Click on Edit under your name and you’ll be taken to the area where your settings are. The first choice you have is whether or not you want to use what they call the Visual Editor or not. This means do you want the site to add coding to certain things such as when you want to bold something or put a link in so other can just click on it or not. If you don’t know how to do any of that stuff via HTML, leave it alone. Next, decide if you want either blue or gray, as the default is gray. After that, you can change your Nickname, so if all your posts are going out under “admin”, which is the default, they don’t have to. You really don’t have to do anything else here unless you want to. Don’t forget to click Update Profile or else nothing you did will be saved.
2. Posts. Click on the Add New link. If you’ve been writing you know that this is where you write your posts. What you may not have known is that all the other things you see on this page can be moved around. All you have to do is go to the top of any of the boxes, such as categories or Publish or whatever and you’ll see your mouse arrow become a 4-way arrow. Hold down your mouse key and drag it wherever you want it to be, and you’re done. That’s neat to use if there’s something you do all the time and don’t want to have to jump around a lot. Many plugins you might decide to add later on will show up in here. I have 5 things that you may or may not have that show up here, and I’ve moved things around for my benefit.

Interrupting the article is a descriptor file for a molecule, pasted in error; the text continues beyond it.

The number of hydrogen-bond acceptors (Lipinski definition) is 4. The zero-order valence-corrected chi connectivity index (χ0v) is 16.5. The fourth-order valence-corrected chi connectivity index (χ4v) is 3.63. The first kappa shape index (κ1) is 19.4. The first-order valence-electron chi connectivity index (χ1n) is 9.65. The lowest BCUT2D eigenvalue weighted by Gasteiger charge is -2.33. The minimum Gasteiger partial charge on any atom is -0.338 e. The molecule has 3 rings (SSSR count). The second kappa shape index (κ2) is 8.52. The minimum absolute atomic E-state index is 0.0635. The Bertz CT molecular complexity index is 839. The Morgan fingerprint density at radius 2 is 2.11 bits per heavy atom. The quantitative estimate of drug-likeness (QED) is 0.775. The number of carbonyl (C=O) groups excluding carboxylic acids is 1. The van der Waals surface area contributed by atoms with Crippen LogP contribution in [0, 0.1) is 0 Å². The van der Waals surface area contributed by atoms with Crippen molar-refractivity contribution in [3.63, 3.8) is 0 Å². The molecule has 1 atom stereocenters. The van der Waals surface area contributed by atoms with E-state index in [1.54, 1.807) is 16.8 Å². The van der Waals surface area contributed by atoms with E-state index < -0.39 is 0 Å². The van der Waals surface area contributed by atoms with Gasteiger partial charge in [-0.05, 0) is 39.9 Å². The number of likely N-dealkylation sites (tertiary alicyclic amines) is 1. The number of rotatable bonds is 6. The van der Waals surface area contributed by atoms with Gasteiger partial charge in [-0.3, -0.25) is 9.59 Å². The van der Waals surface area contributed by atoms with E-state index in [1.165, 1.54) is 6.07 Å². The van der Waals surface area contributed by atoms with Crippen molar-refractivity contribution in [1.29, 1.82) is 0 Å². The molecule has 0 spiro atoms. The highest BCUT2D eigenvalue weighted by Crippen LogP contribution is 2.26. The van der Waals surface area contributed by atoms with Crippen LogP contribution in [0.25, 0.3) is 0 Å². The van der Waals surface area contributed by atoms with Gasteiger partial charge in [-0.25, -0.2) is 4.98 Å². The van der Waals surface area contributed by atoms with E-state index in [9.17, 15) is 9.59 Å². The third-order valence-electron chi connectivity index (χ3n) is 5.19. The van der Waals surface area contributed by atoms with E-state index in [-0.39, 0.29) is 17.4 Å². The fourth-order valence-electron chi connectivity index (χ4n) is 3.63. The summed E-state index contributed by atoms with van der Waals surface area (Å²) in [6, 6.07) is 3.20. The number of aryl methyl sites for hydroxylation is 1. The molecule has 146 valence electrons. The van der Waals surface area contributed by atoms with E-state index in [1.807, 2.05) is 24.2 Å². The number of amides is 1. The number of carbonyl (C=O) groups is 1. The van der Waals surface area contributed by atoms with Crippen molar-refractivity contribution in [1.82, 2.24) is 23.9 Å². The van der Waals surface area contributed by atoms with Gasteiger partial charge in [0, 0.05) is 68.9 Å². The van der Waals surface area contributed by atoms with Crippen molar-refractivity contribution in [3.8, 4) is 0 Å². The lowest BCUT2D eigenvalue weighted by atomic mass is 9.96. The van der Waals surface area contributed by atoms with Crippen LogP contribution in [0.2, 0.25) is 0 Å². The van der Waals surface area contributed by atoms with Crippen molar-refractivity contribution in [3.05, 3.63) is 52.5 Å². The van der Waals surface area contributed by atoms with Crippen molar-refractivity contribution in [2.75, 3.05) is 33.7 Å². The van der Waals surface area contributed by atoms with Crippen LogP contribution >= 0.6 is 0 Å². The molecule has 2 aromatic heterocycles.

The Publish area is one you should know about. I’m not going to rewrite a post I did called Future WordPress Posting, but I will say this is where you can change the date for posts if you want to write some ahead of time, make a post private so no one else can see it, or make it sticky so it’s always at the top of your main blog page. You can also click on Preview and it’ll open a new window so you can see what your blog post will look like before you publish it. I do this often to check my links and images beforehand.
Finally, this is the area where you can decide if you want comments or trackbacks on an individual post or not. This will override global settings. I have gone and turned off comments on old posts where it wouldn’t make sense for anyone to comment on anymore, and thus it blocks spam from finding those posts. Same with trackbacks; if something was time sensitive and we’re past that time, a trackback can only serve to tell you someone tried to steal it.